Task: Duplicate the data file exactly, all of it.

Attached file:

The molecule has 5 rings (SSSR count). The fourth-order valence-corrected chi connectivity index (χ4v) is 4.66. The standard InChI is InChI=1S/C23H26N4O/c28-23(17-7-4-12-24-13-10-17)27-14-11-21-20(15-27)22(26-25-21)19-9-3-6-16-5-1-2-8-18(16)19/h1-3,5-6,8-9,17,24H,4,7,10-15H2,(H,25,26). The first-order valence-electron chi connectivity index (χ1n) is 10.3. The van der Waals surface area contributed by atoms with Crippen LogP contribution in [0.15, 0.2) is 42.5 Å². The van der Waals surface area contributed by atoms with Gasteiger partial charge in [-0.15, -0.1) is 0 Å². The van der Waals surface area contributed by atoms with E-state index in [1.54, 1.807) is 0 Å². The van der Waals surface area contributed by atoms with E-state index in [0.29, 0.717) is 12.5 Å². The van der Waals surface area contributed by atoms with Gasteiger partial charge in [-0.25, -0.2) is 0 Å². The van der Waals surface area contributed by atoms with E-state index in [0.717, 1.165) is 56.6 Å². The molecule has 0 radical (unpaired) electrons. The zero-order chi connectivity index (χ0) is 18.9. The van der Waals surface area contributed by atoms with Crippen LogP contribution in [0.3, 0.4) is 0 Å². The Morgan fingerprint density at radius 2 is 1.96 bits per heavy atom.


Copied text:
The molecule has 5 rings (SSSR count). The fourth-order valence-corrected chi connectivity index (χ4v) is 4.66. The standard InChI is InChI=1S/C23H26N4O/c28-23(17-7-4-12-24-13-10-17)27-14-11-21-20(15-27)22(26-25-21)19-9-3-6-16-5-1-2-8-18(16)19/h1-3,5-6,8-9,17,24H,4,7,10-15H2,(H,25,26). The first-order valence-electron chi connectivity index (χ1n) is 10.3. The van der Waals surface area contributed by atoms with Crippen LogP contribution in [0.15, 0.2) is 42.5 Å². The van der Waals surface area contributed by atoms with Gasteiger partial charge in [-0.15, -0.1) is 0 Å². The van der Waals surface area contributed by atoms with E-state index in [1.54, 1.807) is 0 Å². The van der Waals surface area contributed by atoms with E-state index in [0.29, 0.717) is 12.5 Å². The van der Waals surface area contributed by atoms with Gasteiger partial charge in [-0.25, -0.2) is 0 Å². The van der Waals surface area contributed by atoms with E-state index in [0.717, 1.165) is 56.6 Å². The molecule has 0 radical (unpaired) electrons. The zero-order chi connectivity index (χ0) is 18.9. The van der Waals surface area contributed by atoms with Crippen LogP contribution in [0.3, 0.4) is 0 Å². The Morgan fingerprint density at radius 2 is 1.96 bits per heavy atom.